Voltage-Mode Feedback Loop Gain Measurements

It is instructive to look at the loop gains of the power supply to see how the presence of the input filter affects that measurement. Figure 3 shows the voltage-mode control loop for the system of Figure 1, both with and without a filter.

fig 3

Fig. 3: Voltage-mode control loop gain with an undamped input filter.

The red curve of Figure 3 shows loop gain without a filter added. The crossover is at around 6 kHz, and there is a phase margin of about 50 degrees.

Adding the undamped filter has a dramatic effect on the voltage-mode loop gain. There is a notch in the gain, and then the high frequency part of the loop gain follows the same curve as the system without a filter. However, the phase at the notch frequency drops dramatically – ending up with an additional phase delay of 360 degrees! This large drop in phase is due to an additional pair of poles caused by the input filter, and a pair of complex RHP zeros.

Trying to analyze this complete system with four poles, three zeros, and three additional control states is not something that you really want to do. Hence the Middlebrook criteria – you can avoid this unpleasant math by just looking at the impedances and making sure they are well separated.

fig 4

Fig. 4:Voltage-mode control loop gain with a properly-damped input filter.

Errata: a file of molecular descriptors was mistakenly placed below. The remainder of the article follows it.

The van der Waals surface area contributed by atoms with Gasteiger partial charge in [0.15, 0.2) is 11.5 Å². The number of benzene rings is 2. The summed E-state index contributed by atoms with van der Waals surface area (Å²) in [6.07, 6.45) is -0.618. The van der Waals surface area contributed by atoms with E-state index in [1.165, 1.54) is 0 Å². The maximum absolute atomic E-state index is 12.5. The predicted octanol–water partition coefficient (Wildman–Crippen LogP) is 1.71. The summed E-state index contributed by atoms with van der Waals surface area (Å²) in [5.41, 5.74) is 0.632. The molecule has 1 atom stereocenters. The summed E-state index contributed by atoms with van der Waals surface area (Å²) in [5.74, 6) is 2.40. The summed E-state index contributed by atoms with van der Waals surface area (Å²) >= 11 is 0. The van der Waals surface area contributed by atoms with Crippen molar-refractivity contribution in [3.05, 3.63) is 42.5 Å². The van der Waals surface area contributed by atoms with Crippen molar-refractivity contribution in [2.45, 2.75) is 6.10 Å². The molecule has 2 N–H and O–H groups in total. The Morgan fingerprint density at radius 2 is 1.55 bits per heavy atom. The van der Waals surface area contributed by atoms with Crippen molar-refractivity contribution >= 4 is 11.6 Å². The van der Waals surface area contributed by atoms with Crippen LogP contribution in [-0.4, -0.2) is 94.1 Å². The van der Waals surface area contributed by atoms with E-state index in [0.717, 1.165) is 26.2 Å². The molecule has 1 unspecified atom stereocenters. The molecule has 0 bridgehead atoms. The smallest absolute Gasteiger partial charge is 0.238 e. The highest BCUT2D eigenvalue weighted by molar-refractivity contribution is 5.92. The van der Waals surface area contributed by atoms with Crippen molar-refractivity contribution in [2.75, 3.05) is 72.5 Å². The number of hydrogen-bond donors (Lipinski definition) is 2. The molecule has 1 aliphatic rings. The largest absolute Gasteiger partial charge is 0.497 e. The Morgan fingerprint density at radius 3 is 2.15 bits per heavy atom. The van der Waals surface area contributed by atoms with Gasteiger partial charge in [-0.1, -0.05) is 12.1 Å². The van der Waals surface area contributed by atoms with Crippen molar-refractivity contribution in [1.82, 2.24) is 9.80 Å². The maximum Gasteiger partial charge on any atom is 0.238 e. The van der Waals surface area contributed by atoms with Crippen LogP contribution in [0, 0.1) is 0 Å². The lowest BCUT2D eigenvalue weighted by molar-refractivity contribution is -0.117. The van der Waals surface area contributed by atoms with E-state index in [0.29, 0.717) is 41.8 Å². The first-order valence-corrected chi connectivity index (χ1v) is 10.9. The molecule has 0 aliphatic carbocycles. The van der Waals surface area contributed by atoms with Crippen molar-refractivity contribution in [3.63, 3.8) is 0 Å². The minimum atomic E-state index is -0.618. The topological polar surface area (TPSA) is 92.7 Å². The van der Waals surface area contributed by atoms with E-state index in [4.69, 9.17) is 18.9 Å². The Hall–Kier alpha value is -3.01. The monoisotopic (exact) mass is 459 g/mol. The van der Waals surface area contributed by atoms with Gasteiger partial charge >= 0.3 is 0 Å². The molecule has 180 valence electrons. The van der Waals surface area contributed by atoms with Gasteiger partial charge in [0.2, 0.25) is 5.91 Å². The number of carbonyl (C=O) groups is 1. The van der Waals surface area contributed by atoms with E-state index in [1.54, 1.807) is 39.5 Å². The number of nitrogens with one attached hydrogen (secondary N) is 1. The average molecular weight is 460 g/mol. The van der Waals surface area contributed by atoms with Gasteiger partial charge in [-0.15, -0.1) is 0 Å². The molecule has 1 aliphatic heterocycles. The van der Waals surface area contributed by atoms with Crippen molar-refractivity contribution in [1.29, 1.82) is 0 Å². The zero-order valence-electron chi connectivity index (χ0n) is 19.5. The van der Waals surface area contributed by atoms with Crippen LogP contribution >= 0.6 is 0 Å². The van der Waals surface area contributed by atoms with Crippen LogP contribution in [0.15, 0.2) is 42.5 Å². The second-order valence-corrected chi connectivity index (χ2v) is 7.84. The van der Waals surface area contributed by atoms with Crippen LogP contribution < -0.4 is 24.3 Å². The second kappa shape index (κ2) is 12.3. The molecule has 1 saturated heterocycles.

Figure 4 shows the loop gain of the voltage-mode system with a properly damped input filter. In this case, there is no overlap of impedances, and the effect on the loop gain is much less dramatic. Although there is still a small notch in the gain, the phase does not exhibit the same dramatic drop as for the system with the undamped filter.

Clearly, from looking at Figures 3 and 4, we can assess the impact of the input filter on the overall power system.


Current-Mode Feedback Loop Gain Measurements

The situation is not so straightforward when we look at the loop gain of a current-mode controlled system. The red curve of Figure 5 shows a well-designed feedback loop with a crossover frequency of close to 10 kHz, and plenty of phase margin. When the undamped input filter is added, there is not much of a change to the loop gain.

fig 5

Fig. 5: Current-mode control loop gains without a filter and with an undamped input filter. The current-mode loop gain is not a good indicator of the stability of the system with the input filter.

The loop gain of Figure 5 predicts that the system is stable when in fact there is oscillation in the system. Figure 6 shows the voltage waveform at the output of the input filter (ie the input of the power stage). There is sustained ringing at this node of the circuit, but it cannot be observed at the output of the power supply at all.